Even though the Jewish year doesn’t end and begin anew in a few days, it’s difficult not to feel a sense of closure when December 31 rolls around. It comes with the territory and besides, we are all eager to see this year come to an end.
Two things to remember: life won’t fundamentally change just because the calendar tells us it’s a new day, and 2020 wasn’t all bad.
Don’t get me wrong, it has been a challenging time for many and my heart breaks for especially the health care workers, teachers, EMTs, morticians; all those who were on the front lines. Most of them are exhausted and traumatized. Even when the vaccine becomes something that we all have access to, it will be years before we can repair the emotional damage—if we can do so at all.
Nursing home residents who have been isolated, anyone who needs face-to-face interaction and can’t access it, people who live alone. It’s no wonder some of us get a little heated when seemingly healthy people don’t follow the social-distance rules (I hear you, Tom Cruise).
But: there are good things. Some of you had babies. Some of you got married. Some of you found a strength you didn’t know you possessed. Some of you found new ways to help others. Some of you learned something about yourselves: when push comes to shove, you show up. You will do what is necessary, whether it’s convenient or not. And all of you opened your hearts.
This community has shown a reservoir of kindness and love, patience and sheer determination in the face of tragedy that is remarkable. We’ve watched from afar as the staff at our Rose Blumkin Jewish Home has given their all—and then some.
The work that was done by the staff members at Jewish Family Service deserves enormous accolades. So do all our clergy who, faced with closed buildings, never gave up but relentlessly pursued their goal of taking care of all of us. People invented new programs, made phone calls, sent cards and held Zoom meetings aplenty, without any guarantee it would be over soon.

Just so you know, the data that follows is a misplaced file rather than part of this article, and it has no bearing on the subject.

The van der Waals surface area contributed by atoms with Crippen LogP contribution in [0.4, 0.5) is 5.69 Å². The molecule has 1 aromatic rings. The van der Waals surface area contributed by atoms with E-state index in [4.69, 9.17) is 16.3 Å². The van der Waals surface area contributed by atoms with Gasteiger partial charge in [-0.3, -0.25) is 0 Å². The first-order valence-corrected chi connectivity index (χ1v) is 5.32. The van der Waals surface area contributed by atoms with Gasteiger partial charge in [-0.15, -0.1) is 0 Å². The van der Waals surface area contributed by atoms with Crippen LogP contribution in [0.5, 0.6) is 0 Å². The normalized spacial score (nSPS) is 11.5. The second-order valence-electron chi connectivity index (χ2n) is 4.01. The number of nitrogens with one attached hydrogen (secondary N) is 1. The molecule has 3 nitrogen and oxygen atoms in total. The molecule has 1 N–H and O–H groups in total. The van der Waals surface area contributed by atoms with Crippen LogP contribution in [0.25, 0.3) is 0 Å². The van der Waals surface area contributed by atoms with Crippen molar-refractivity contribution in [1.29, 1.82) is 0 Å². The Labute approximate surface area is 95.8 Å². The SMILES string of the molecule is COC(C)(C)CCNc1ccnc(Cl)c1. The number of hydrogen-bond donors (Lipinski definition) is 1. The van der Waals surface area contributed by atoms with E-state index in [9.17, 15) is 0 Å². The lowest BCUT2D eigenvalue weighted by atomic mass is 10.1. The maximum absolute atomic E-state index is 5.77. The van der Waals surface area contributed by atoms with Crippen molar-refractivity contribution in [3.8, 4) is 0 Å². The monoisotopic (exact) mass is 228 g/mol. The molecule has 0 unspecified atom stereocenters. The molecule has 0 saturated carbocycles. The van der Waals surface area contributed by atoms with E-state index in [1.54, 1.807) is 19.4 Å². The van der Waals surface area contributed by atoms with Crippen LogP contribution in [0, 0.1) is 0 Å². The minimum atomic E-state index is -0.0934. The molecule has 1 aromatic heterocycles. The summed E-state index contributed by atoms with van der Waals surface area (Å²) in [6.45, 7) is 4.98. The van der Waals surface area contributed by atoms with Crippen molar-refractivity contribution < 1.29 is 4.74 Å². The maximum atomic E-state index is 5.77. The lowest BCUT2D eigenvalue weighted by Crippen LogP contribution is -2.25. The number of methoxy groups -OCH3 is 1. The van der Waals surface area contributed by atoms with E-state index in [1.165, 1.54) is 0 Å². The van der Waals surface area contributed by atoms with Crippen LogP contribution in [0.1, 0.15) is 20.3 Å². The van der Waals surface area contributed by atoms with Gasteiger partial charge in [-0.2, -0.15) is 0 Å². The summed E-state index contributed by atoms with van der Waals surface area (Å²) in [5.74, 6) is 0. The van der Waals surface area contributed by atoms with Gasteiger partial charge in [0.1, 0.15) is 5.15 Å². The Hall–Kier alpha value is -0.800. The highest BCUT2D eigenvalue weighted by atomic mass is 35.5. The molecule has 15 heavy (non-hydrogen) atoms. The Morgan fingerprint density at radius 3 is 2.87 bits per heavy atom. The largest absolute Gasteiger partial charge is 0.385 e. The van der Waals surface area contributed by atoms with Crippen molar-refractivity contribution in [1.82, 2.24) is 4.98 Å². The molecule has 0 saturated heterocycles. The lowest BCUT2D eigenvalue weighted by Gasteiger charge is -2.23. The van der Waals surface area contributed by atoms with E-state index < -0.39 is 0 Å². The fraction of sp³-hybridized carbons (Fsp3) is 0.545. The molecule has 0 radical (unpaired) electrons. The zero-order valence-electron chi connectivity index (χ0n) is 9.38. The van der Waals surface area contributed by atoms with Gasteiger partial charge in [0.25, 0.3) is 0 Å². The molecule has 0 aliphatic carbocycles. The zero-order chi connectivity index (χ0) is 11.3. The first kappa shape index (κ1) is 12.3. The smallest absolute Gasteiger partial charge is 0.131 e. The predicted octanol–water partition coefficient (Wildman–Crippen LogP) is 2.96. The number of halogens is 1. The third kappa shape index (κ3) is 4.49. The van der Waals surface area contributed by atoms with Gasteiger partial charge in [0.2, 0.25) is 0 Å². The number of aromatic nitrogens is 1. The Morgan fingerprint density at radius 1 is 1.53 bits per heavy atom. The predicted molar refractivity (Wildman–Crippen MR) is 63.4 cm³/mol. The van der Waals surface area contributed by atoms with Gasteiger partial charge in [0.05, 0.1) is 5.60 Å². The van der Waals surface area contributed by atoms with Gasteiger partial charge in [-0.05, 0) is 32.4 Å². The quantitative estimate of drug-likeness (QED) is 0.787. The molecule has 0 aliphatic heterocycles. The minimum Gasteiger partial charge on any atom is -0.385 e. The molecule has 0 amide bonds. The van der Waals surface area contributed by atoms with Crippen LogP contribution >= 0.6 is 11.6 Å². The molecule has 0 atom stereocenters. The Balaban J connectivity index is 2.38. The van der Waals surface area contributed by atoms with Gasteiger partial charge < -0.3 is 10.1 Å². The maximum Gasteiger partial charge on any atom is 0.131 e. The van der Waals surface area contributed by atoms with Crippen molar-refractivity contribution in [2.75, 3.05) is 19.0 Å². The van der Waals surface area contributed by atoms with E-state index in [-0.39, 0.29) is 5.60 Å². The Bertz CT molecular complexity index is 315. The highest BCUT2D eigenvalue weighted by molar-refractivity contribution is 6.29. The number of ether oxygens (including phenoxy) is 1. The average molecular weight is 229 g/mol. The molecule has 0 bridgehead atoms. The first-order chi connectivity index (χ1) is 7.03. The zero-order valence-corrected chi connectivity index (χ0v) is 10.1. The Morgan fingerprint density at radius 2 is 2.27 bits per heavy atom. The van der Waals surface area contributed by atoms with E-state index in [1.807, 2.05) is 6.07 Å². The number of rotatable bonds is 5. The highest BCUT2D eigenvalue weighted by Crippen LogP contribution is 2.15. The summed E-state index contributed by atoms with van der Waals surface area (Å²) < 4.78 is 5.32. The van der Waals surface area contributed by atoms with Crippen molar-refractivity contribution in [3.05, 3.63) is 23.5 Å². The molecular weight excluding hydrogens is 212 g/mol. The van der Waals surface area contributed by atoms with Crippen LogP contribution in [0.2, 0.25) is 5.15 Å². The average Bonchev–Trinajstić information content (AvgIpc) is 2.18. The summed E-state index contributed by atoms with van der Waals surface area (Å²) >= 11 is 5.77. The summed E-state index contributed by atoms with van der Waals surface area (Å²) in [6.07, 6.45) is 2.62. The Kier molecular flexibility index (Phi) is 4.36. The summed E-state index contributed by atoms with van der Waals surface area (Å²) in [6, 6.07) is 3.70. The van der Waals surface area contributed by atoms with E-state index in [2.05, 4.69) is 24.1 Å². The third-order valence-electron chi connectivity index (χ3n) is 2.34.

Health classes went online, schools went remote, the JCC came up with a socially distanced learning space where kids who couldn’t go to school could come and do their remote learning so their parents could go to work. Countless people baked and dropped off food on people’s porches. Passover seder meals were delivered all over the city and giant menorahs were erected outdoors so we could still light ‘together.’ Masks were sewn, videos were sent, we did anything and everything possible to remain a strong and unified community.
As a community, we can and should take a little pride in all we have accomplished this year. But only a little; this thing isn’t over and we can’t give up now. We’re all tired, we’re all beyond ready to move past COVID-19 and get to where it’s just a memory. That day will come.
For now, let’s remember that there is one central idea we can all get behind: when we see a need, we will do what is necessary. When we see a need, our distractions fall away.
We talk often about ‘community’ and what it means. It’s probably the most-used word in the Jewish world. If not, it’s at least in the top five.
But it’s easy to say nice things when life goes well, when everything is calm. It’s during times like these that we really find out what we are made of, what we look like underneath the skin. It’s during times like these that we lift the curtain and find the truth about ourselves, discover how strong we really are together. And knowing what we know now, I hope you’ll feel as I do: we are incredibly lucky to have each other. During good times and during bad times, this community really is bigger than the sum of its parts and we are all lucky to belong here.